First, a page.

- I found this in an old newsgroup post:

"First, minutes/game for each player is fit to a linear

sum of that player's per-minute statistics. The resulting

weights indicate how valuable NBA coaches think various

statistical categories are, as expressed by their

willingness to give more minutes to players who excel

at them.

The Raw Minkoff Player Rating is determined by summing

the weighted per-minute statistics, thus determining how

many minutes/game each player "earned". In practice,

some bit-part players will seem to deserve an amazing

number of minutes (eg, a player who played 1 minute and

shot 1-1 from the field would "deserve" 105 minutes/game).

To combat this, one uses the Minkoff Player Rating

defined as (MPR) = (RMPR)**(2/3) * (min/gm)**(1/3).

That is, a player's final rating is two parts statistical

and one part empirical, based on how many minutes he

actually did play. MPR's below about 13 denote players

not of NBA quality, barring special circumstances

(e.g. Terry Cummings)."

--- In APBR_analysis@yahoogroups.com, "cwfrizzell" <cwfrizzell@y...>

wrote:> I'm sure some of you recall this. Other than some broken links and

a

> few minor references in the group archives, I'm at a loss. Can

> anybody expand on this or provide some actual analysis as to how it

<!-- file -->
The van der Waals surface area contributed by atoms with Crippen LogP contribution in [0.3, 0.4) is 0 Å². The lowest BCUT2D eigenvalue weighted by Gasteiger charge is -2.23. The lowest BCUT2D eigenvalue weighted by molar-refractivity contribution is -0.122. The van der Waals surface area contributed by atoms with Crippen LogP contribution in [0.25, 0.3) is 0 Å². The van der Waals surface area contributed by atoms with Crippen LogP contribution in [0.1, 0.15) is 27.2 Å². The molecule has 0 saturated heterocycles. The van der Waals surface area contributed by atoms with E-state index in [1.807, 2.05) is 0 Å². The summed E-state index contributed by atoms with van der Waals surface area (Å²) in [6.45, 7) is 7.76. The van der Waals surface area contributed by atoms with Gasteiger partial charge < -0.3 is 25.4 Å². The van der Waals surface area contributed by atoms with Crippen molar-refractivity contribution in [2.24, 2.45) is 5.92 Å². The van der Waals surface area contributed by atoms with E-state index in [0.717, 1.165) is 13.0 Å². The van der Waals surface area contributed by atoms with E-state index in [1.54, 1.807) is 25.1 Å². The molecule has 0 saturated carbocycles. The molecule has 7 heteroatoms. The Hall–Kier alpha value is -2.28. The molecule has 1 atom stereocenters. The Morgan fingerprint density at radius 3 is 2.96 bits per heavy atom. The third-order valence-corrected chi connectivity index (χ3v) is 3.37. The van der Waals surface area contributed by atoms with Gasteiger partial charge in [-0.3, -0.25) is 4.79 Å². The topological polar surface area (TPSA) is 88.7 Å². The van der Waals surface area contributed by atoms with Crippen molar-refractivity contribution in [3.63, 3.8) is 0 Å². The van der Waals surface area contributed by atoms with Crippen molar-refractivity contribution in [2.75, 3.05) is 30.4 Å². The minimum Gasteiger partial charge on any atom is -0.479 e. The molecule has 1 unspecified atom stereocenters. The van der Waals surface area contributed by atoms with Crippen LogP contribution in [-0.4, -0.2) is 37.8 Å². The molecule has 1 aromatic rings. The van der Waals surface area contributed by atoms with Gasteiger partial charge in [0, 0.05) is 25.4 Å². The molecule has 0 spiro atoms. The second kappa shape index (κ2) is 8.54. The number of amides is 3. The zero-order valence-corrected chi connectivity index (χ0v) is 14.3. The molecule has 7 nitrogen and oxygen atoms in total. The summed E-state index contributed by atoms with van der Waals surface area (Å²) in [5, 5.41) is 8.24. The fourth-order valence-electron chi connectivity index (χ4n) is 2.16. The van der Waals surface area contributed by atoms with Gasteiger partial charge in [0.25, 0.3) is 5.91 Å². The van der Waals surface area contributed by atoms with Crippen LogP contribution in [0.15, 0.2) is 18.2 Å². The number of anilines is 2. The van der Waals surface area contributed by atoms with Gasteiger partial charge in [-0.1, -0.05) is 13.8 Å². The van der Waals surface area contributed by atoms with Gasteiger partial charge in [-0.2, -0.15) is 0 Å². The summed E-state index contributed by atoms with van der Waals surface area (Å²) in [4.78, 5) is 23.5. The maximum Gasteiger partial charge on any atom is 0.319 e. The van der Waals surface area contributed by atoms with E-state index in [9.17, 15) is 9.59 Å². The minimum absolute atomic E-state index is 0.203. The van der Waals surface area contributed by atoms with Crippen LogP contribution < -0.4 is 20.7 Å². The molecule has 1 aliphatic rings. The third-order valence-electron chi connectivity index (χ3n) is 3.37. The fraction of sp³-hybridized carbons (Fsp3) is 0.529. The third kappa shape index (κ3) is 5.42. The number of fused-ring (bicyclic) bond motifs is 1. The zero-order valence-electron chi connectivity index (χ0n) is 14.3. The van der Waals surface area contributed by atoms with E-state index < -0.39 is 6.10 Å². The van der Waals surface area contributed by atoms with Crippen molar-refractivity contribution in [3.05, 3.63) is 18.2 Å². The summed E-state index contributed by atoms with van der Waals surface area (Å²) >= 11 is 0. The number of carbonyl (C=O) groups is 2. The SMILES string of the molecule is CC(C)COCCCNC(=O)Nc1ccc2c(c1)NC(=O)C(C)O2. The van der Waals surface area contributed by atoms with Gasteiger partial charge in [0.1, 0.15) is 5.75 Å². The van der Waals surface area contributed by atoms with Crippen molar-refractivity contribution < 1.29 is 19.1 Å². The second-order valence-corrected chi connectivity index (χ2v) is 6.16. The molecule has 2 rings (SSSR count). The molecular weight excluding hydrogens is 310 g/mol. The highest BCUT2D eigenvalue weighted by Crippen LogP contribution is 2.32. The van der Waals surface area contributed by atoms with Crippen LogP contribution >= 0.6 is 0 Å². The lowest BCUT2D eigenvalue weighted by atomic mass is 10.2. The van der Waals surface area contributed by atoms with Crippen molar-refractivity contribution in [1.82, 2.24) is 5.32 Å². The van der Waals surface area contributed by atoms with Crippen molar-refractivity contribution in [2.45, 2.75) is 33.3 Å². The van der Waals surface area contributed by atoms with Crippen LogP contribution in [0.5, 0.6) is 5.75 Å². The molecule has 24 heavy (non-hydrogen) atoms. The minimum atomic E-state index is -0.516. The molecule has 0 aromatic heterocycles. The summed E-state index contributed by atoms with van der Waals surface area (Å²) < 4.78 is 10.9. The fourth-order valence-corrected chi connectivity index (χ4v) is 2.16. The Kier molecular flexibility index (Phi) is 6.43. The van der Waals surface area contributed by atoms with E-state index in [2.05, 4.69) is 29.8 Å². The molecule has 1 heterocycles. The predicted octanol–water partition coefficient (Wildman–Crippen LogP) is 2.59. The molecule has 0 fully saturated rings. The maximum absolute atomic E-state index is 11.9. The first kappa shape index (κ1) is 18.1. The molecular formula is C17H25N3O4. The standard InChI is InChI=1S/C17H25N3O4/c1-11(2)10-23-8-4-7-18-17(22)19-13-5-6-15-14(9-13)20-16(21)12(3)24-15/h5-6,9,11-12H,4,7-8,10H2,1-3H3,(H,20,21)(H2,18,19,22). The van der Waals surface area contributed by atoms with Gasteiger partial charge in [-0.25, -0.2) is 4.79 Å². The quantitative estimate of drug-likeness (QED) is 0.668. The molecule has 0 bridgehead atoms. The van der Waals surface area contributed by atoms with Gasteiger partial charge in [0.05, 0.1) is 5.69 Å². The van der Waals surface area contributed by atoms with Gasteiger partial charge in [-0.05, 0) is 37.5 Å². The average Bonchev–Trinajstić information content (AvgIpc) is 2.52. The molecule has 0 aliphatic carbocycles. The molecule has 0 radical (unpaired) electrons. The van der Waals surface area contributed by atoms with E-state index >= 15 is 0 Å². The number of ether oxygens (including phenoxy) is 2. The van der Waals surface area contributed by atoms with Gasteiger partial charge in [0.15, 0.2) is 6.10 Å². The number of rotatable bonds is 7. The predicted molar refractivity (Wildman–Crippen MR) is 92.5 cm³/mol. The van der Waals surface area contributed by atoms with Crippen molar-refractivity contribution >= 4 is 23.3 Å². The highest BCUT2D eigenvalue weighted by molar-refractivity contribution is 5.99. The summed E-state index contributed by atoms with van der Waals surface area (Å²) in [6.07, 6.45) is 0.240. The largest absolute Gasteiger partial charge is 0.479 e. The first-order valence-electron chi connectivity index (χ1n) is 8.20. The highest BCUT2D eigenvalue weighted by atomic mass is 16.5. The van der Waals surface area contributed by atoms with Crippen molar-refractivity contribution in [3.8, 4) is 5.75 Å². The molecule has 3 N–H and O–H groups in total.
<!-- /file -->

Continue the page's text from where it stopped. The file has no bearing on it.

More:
> was constructed? - --- In APBR_analysis@yahoogroups.com, "dlirag" <dlirag@h...> wrote:
> I found this in an old newsgroup post:

I hadn't heard this last part. Actually, I remember Tony suggesting

>

> "First, minutes/game for each player is fit to a linear

> sum of that player's per-minute statistics. The resulting

> weights indicate how valuable NBA coaches think various

> statistical categories are, as expressed by their

> willingness to give more minutes to players who excel

> at them.

>

> The Raw Minkoff Player Rating is determined by summing

> the weighted per-minute statistics, thus determining how

> many minutes/game each player "earned". In practice,

> some bit-part players will seem to deserve an amazing

> number of minutes (eg, a player who played 1 minute and

> shot 1-1 from the field would "deserve" 105 minutes/game).

> To combat this, one uses the Minkoff Player Rating

> defined as (MPR) = (RMPR)**(2/3) * (min/gm)**(1/3).

> That is, a player's final rating is two parts statistical

> and one part empirical, based on how many minutes he

> actually did play. MPR's below about 13 denote players

> not of NBA quality, barring special circumstances

> (e.g. Terry Cummings)."

a straight linear average of RMPR and min/gm, which I never liked.

This weighting is interesting. The cutoff of 13 min/g hints at the

old question of replacement level. The reference to Cummings reminds

us that it is a pain to actually determine.

DeanO - -----Original Message-----

From: Dean Oliver [mailto:deano@...]

Sent: Tuesday, September 02, 2003 9:10 AM

--- In APBR_analysis@yahoogroups.com, "dlirag" <dlirag@h...> wrote:

[...]

>> To combat this, one uses the Minkoff Player Rating

>> defined as (MPR) = (RMPR)**(2/3) * (min/gm)**(1/3).

>

>I hadn't heard this last part. Actually, I remember Tony suggesting

>a straight linear average of RMPR and min/gm, which I never liked.

>This weighting is interesting. The cutoff of 13 min/g hints at the

Yeah, I'd forgotten about that too. It's a weighted geometric mean,

probably a very good idea, for dealing with those 1 minute played,

1-1 players Minkoff mentioned in his example. An arithmetic mean

would still show those players with high "value"; a geometric mean

cuts down the ratings of players with low actual minutes/game (or

low RMPR scores).

--MKT